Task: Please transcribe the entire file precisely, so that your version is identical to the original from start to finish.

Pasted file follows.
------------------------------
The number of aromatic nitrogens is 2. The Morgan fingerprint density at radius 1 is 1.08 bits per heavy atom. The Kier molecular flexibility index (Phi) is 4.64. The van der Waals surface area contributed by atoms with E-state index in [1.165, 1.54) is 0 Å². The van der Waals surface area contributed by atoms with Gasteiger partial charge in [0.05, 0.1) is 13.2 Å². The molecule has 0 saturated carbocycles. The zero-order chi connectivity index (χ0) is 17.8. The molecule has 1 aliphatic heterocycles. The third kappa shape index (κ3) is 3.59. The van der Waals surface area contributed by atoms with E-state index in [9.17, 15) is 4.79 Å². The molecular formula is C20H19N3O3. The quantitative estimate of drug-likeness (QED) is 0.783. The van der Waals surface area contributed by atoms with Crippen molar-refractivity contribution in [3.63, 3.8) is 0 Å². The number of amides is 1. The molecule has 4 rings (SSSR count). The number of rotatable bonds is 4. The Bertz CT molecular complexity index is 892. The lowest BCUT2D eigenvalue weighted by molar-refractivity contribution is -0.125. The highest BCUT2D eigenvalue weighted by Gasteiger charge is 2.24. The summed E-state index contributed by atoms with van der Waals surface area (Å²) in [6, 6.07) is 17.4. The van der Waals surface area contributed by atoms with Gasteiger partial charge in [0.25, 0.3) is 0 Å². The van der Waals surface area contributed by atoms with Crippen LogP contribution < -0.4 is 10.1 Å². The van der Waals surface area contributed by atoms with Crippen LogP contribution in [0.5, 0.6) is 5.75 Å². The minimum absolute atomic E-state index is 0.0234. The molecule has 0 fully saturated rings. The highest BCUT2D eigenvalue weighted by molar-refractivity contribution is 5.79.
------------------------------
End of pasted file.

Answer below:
The number of aromatic nitrogens is 2. The Morgan fingerprint density at radius 1 is 1.08 bits per heavy atom. The Kier molecular flexibility index (Phi) is 4.64. The van der Waals surface area contributed by atoms with E-state index in [1.165, 1.54) is 0 Å². The van der Waals surface area contributed by atoms with Gasteiger partial charge in [0.05, 0.1) is 13.2 Å². The molecule has 0 saturated carbocycles. The zero-order chi connectivity index (χ0) is 17.8. The molecule has 1 aliphatic heterocycles. The third kappa shape index (κ3) is 3.59. The van der Waals surface area contributed by atoms with E-state index in [9.17, 15) is 4.79 Å². The molecular formula is C20H19N3O3. The quantitative estimate of drug-likeness (QED) is 0.783. The van der Waals surface area contributed by atoms with Crippen molar-refractivity contribution in [3.63, 3.8) is 0 Å². The number of amides is 1. The molecule has 4 rings (SSSR count). The number of rotatable bonds is 4. The Bertz CT molecular complexity index is 892. The lowest BCUT2D eigenvalue weighted by molar-refractivity contribution is -0.125. The highest BCUT2D eigenvalue weighted by Gasteiger charge is 2.24. The summed E-state index contributed by atoms with van der Waals surface area (Å²) in [6, 6.07) is 17.4. The van der Waals surface area contributed by atoms with Gasteiger partial charge in [0.25, 0.3) is 0 Å². The van der Waals surface area contributed by atoms with Crippen LogP contribution < -0.4 is 10.1 Å². The van der Waals surface area contributed by atoms with Crippen LogP contribution in [0.5, 0.6) is 5.75 Å². The minimum absolute atomic E-state index is 0.0234. The molecule has 0 fully saturated rings. The highest BCUT2D eigenvalue weighted by molar-refractivity contribution is 5.79.